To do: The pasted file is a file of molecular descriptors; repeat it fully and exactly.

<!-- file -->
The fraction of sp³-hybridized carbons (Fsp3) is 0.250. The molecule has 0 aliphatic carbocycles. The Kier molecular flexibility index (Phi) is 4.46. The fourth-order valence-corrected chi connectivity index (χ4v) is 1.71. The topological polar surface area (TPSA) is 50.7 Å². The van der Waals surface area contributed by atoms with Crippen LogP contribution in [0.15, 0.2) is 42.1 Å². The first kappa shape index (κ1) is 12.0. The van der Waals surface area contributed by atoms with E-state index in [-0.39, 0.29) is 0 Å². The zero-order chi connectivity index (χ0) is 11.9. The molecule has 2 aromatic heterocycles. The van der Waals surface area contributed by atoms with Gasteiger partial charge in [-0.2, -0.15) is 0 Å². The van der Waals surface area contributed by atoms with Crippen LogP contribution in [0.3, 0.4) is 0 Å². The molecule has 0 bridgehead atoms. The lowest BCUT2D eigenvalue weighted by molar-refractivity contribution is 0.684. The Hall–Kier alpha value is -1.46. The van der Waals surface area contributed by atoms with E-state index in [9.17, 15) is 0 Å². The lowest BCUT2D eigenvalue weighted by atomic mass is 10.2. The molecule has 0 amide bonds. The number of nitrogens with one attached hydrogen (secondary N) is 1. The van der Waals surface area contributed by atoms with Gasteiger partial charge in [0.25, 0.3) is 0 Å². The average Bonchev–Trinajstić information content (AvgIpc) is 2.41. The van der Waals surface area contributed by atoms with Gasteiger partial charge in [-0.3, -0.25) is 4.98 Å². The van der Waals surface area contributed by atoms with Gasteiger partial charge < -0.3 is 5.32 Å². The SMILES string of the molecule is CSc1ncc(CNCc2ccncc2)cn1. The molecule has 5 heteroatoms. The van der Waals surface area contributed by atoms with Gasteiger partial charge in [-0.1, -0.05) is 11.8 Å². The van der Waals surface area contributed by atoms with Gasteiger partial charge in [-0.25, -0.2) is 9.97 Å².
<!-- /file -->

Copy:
The fraction of sp³-hybridized carbons (Fsp3) is 0.250. The molecule has 0 aliphatic carbocycles. The Kier molecular flexibility index (Phi) is 4.46. The fourth-order valence-corrected chi connectivity index (χ4v) is 1.71. The topological polar surface area (TPSA) is 50.7 Å². The van der Waals surface area contributed by atoms with Crippen LogP contribution in [0.15, 0.2) is 42.1 Å². The first kappa shape index (κ1) is 12.0. The van der Waals surface area contributed by atoms with E-state index in [-0.39, 0.29) is 0 Å². The zero-order chi connectivity index (χ0) is 11.9. The molecule has 2 aromatic heterocycles. The van der Waals surface area contributed by atoms with Gasteiger partial charge in [-0.2, -0.15) is 0 Å². The van der Waals surface area contributed by atoms with Crippen LogP contribution in [0.3, 0.4) is 0 Å². The molecule has 0 bridgehead atoms. The lowest BCUT2D eigenvalue weighted by molar-refractivity contribution is 0.684. The Hall–Kier alpha value is -1.46. The van der Waals surface area contributed by atoms with E-state index in [9.17, 15) is 0 Å². The lowest BCUT2D eigenvalue weighted by atomic mass is 10.2. The molecule has 0 amide bonds. The number of nitrogens with one attached hydrogen (secondary N) is 1. The van der Waals surface area contributed by atoms with Gasteiger partial charge in [0.25, 0.3) is 0 Å². The average Bonchev–Trinajstić information content (AvgIpc) is 2.41. The van der Waals surface area contributed by atoms with Gasteiger partial charge in [-0.3, -0.25) is 4.98 Å². The van der Waals surface area contributed by atoms with Gasteiger partial charge < -0.3 is 5.32 Å². The SMILES string of the molecule is CSc1ncc(CNCc2ccncc2)cn1. The molecule has 5 heteroatoms. The van der Waals surface area contributed by atoms with Gasteiger partial charge in [-0.1, -0.05) is 11.8 Å². The van der Waals surface area contributed by atoms with Gasteiger partial charge in [-0.25, -0.2) is 9.97 Å².